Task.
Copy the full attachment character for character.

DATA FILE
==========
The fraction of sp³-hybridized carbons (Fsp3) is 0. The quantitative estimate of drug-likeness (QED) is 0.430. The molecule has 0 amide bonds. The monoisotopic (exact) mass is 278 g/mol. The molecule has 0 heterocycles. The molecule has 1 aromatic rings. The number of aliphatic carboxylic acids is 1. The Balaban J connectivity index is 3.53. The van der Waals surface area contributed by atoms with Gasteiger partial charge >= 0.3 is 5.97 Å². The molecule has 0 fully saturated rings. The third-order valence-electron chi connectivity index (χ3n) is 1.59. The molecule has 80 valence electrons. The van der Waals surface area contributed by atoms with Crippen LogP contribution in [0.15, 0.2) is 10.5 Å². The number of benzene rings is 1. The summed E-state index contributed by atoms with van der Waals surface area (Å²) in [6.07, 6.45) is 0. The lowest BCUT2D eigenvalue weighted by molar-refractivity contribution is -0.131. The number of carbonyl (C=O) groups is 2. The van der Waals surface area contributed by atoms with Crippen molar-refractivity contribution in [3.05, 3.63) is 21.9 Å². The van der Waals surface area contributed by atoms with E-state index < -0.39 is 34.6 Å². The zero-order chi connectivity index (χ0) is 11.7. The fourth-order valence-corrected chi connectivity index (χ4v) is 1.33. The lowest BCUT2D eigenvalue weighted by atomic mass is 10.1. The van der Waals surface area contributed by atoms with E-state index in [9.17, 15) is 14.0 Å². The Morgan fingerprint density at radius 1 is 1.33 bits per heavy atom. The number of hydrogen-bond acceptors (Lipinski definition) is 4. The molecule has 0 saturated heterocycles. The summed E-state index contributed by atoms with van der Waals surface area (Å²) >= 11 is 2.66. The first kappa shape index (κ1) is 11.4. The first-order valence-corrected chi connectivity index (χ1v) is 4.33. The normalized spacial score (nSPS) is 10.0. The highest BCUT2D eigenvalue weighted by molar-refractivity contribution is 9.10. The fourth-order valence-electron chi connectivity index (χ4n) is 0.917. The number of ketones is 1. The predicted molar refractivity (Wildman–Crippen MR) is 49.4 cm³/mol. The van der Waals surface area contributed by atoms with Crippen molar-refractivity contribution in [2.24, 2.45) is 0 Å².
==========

The fraction of sp³-hybridized carbons (Fsp3) is 0. The quantitative estimate of drug-likeness (QED) is 0.430. The molecule has 0 amide bonds. The monoisotopic (exact) mass is 278 g/mol. The molecule has 0 heterocycles. The molecule has 1 aromatic rings. The number of aliphatic carboxylic acids is 1. The Balaban J connectivity index is 3.53. The van der Waals surface area contributed by atoms with Gasteiger partial charge >= 0.3 is 5.97 Å². The molecule has 0 fully saturated rings. The third-order valence-electron chi connectivity index (χ3n) is 1.59. The molecule has 80 valence electrons. The van der Waals surface area contributed by atoms with Crippen LogP contribution in [0.15, 0.2) is 10.5 Å². The number of benzene rings is 1. The summed E-state index contributed by atoms with van der Waals surface area (Å²) in [6.07, 6.45) is 0. The lowest BCUT2D eigenvalue weighted by molar-refractivity contribution is -0.131. The number of carbonyl (C=O) groups is 2. The van der Waals surface area contributed by atoms with Crippen molar-refractivity contribution in [3.05, 3.63) is 21.9 Å². The van der Waals surface area contributed by atoms with E-state index < -0.39 is 34.6 Å². The zero-order chi connectivity index (χ0) is 11.7. The fourth-order valence-corrected chi connectivity index (χ4v) is 1.33. The lowest BCUT2D eigenvalue weighted by atomic mass is 10.1. The van der Waals surface area contributed by atoms with E-state index in [9.17, 15) is 14.0 Å². The Morgan fingerprint density at radius 1 is 1.33 bits per heavy atom. The number of hydrogen-bond acceptors (Lipinski definition) is 4. The molecule has 0 saturated heterocycles. The summed E-state index contributed by atoms with van der Waals surface area (Å²) >= 11 is 2.66. The first kappa shape index (κ1) is 11.4. The first-order valence-corrected chi connectivity index (χ1v) is 4.33. The normalized spacial score (nSPS) is 10.0. The highest BCUT2D eigenvalue weighted by molar-refractivity contribution is 9.10. The fourth-order valence-electron chi connectivity index (χ4n) is 0.917. The number of ketones is 1. The predicted molar refractivity (Wildman–Crippen MR) is 49.4 cm³/mol. The van der Waals surface area contributed by atoms with Crippen molar-refractivity contribution in [2.24, 2.45) is 0 Å².